Joyce Ahodia

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The place was easy to find; a sharp left turn from the main road and there I was. A not-so-dilapidated but a not-quite-new building stood in front- the ECI Happy Home. I had a bagful of old clothes for the children living in this orphanage. On ringing the bell, I was greeted by two happy looking boys who gleefully offered to carry my bag upstairs. While climbing the stairs, I saw curious-looking faces peeping through curtain-clad doors- infants, toddlers, tweens to late-teeners,  a wonderful sight indeed. There was smell of Indian curry, noise of kids playing in the backyard, and a feel so aesthetic that it stirred all my five senses. I was welcomed by Joyce and David, the couple who had become parents for the 60 kids in this happy home. A 45-day old baby was in Joyce’s arms. She was lovingly caressing her- “Lumina, see who has come”. There were a few more 3 to 5 year olds- Lizzie, Chilli and Angel, all clinging to Joyce’s ‘dupatta’.  When I spoke to Joyce over coffee and homemade cookies, I knew I had to write about this incredible woman and the mother of 60 children.

Joyce was born in Nizamabad. Her early life was no different from that of the middle class girls in our country. She finished education from Saint Judes and went to Usmania University to complete her post graduation. Her marriage was settled with David whose vision was to serve the poor in North India. He believed in simple living and was not sure if Joyce would want to share his vision. But today, after 13 years of marriage, Joyce has proven that her vision, commitment and dedication to the greater cause, is immovable.

Joyce was married in the year 2000 at an early age of 23. Along with her husband, she started serving the poor in a church at Turkapalli village, near Hyderabad. But with all the power politics that was slowly creeping in, Joyce found it difficult to continue her work. She resigned and started teaching in a secular school. In January 2002, she was blessed with her first son. She and David were now serving 75 orphaned children in Secunderabad. But David was not content. He always questioned – “What about the vision we had seen together, Joyce?” Moving to north India was not an option as Joyce had financial commitments towards her family.

In 2003, David attended a seminar at a school in Jubilee Hills, Hyderabad. Before leaving, the school authorities gave him a gift, which he carefully kept inside his Bible. Joyce had been fasting for a week. Each day she pleaded to God to show her the right path. One evening over coffee, when Joyce opened the gift the school authorities had given David, she was surprised to find Rs 8000. She knew what God’s will was. They had to move towards the vision they had seen together.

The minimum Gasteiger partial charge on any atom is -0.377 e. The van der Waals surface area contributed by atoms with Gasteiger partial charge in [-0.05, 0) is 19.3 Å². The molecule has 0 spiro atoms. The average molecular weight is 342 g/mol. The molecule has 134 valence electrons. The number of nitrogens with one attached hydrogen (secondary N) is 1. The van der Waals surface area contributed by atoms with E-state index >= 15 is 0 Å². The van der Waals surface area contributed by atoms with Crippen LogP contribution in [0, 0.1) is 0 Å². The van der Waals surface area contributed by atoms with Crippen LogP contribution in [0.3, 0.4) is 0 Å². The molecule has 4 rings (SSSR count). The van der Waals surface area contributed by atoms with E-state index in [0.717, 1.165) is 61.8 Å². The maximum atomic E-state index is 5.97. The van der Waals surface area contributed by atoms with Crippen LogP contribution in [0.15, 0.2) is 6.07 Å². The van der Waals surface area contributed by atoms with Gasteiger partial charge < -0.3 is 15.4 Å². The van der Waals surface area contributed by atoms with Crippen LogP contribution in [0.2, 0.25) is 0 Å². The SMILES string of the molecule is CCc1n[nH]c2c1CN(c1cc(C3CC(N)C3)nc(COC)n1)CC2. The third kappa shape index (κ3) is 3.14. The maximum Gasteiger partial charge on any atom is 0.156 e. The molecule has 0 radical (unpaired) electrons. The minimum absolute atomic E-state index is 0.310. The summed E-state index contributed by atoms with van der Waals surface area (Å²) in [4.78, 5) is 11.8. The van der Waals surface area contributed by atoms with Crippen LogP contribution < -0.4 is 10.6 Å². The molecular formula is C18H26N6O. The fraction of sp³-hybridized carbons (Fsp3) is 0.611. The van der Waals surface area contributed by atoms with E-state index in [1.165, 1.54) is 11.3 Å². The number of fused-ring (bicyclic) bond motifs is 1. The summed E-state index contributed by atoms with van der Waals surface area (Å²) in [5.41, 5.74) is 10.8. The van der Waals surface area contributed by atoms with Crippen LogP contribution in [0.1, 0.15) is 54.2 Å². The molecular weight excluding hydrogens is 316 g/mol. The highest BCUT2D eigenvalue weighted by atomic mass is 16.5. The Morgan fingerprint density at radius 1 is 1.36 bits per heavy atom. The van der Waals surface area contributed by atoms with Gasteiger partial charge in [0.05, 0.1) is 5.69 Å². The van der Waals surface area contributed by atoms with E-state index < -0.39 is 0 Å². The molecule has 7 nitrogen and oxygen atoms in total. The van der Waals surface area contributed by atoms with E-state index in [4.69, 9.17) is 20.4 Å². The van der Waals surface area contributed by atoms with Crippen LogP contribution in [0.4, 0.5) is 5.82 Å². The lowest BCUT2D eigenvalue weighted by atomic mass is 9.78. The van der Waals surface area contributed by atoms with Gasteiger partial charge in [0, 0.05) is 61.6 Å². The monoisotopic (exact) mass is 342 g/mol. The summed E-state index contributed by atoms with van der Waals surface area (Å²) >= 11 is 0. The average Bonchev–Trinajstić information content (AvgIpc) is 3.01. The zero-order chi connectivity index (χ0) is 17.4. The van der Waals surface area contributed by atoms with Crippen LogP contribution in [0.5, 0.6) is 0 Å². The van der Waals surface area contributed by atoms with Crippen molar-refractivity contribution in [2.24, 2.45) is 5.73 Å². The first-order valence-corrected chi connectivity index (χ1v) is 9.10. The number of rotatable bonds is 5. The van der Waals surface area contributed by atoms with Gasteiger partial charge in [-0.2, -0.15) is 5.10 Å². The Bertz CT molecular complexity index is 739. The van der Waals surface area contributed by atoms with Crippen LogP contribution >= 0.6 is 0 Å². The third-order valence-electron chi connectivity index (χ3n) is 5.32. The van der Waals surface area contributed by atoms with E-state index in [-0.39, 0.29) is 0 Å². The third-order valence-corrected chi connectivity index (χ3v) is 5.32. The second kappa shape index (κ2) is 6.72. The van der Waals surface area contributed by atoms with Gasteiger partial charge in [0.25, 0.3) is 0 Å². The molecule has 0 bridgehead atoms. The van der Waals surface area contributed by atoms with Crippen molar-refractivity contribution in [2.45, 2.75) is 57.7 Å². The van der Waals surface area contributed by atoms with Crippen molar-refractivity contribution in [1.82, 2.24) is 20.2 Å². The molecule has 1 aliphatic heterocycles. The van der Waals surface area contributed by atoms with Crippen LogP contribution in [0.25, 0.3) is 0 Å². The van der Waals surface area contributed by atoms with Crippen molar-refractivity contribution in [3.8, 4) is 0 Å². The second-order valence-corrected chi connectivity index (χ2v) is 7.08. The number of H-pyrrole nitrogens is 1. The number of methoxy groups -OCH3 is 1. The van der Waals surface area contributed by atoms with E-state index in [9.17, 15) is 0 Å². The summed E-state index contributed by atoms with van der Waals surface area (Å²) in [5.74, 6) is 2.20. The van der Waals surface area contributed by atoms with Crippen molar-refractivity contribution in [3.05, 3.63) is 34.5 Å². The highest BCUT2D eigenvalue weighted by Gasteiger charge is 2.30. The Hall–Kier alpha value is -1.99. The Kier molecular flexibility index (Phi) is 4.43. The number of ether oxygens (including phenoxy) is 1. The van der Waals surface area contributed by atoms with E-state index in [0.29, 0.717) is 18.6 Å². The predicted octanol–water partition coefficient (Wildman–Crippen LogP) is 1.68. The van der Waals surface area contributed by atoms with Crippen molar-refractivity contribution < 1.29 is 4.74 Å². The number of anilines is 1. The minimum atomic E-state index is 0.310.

Joyce moved to The Calcutta Bible Seminary at Madhaymgram, Kolkata along with David. Life was difficult; she found the place dirty, crowded and drab, and to top it up, she hardly understood the language. She missed her home, her parents and the familiar faces that she interacted with every day. She started teaching in the seminary and slowly got used to the life in Kolkata. One day, the director of the Seminary asked if she wants to work for ECI happy home. One of the sponsors of the seminary J.L. Williams was sure that Joyce and David would be the best people to work for the home.

Joyce started with 21 children. She did all the cooking and cleaning herself and like any dutiful mother, she gave the best to her children. Soon she was blessed with second son but that didn’t deter her compassion. She managed sibling rivalry with poise and determination.

It has been nine years. Joyce never leaves her children alone even for a minute. She celebrates each time her kids excel in school or receive an award. They celebrate festivals and pray together. I was surprised to know that David and Joyce have never taken a vacation till date. Joyce has trained her 2 boys so that they support her to fulfill her vision.

At last I asked Joyce the ‘beauty pageant’ question about her future plans. She had an answer even before I could blink- “By 2020, I want this home to have 500 girls and 500 boys. I want a bigger place with more open space where my kids can breathe, play and grow. I want my sons to do similar work in Bangladesh or some part of our own country.”  I hugged Joyce and said goodbye. I salute this woman for her incredible spirit.

 

Article by: Sulakshana Chatterjee

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